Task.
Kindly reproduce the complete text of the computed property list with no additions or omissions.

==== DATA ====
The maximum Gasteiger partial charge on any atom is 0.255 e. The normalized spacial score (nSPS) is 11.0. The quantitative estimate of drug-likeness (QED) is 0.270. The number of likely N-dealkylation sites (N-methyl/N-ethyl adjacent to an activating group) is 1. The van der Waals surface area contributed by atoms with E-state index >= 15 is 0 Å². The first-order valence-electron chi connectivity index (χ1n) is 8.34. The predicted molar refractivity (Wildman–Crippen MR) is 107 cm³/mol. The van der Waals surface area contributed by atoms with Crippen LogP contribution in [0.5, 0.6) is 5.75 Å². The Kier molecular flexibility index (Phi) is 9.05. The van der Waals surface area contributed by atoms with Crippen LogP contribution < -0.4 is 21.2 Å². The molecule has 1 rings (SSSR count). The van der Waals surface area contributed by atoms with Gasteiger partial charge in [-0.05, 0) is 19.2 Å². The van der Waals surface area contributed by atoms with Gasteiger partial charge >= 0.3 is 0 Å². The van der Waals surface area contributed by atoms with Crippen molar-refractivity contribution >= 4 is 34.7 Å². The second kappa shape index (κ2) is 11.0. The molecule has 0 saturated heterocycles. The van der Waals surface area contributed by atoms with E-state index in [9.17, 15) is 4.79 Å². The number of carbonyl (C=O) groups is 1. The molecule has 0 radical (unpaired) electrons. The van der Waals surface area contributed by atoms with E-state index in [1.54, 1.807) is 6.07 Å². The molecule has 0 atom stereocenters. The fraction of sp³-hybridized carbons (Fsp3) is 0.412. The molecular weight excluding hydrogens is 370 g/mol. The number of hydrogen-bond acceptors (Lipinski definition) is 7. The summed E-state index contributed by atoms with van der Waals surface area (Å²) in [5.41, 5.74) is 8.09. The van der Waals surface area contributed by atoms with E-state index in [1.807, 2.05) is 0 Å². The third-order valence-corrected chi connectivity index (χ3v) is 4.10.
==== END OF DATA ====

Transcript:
The maximum Gasteiger partial charge on any atom is 0.255 e. The normalized spacial score (nSPS) is 11.0. The quantitative estimate of drug-likeness (QED) is 0.270. The number of likely N-dealkylation sites (N-methyl/N-ethyl adjacent to an activating group) is 1. The van der Waals surface area contributed by atoms with E-state index >= 15 is 0 Å². The first-order valence-electron chi connectivity index (χ1n) is 8.34. The predicted molar refractivity (Wildman–Crippen MR) is 107 cm³/mol. The van der Waals surface area contributed by atoms with Crippen LogP contribution in [0.5, 0.6) is 5.75 Å². The Kier molecular flexibility index (Phi) is 9.05. The van der Waals surface area contributed by atoms with Crippen LogP contribution < -0.4 is 21.2 Å². The molecule has 1 rings (SSSR count). The van der Waals surface area contributed by atoms with Gasteiger partial charge in [-0.05, 0) is 19.2 Å². The van der Waals surface area contributed by atoms with Gasteiger partial charge >= 0.3 is 0 Å². The van der Waals surface area contributed by atoms with Crippen molar-refractivity contribution >= 4 is 34.7 Å². The second kappa shape index (κ2) is 11.0. The molecule has 0 saturated heterocycles. The van der Waals surface area contributed by atoms with E-state index in [9.17, 15) is 4.79 Å². The number of carbonyl (C=O) groups is 1. The molecule has 0 radical (unpaired) electrons. The van der Waals surface area contributed by atoms with E-state index in [1.54, 1.807) is 6.07 Å². The molecule has 0 atom stereocenters. The fraction of sp³-hybridized carbons (Fsp3) is 0.412. The molecular weight excluding hydrogens is 370 g/mol. The number of hydrogen-bond acceptors (Lipinski definition) is 7. The summed E-state index contributed by atoms with van der Waals surface area (Å²) in [5.41, 5.74) is 8.09. The van der Waals surface area contributed by atoms with E-state index in [1.807, 2.05) is 0 Å². The third-order valence-corrected chi connectivity index (χ3v) is 4.10.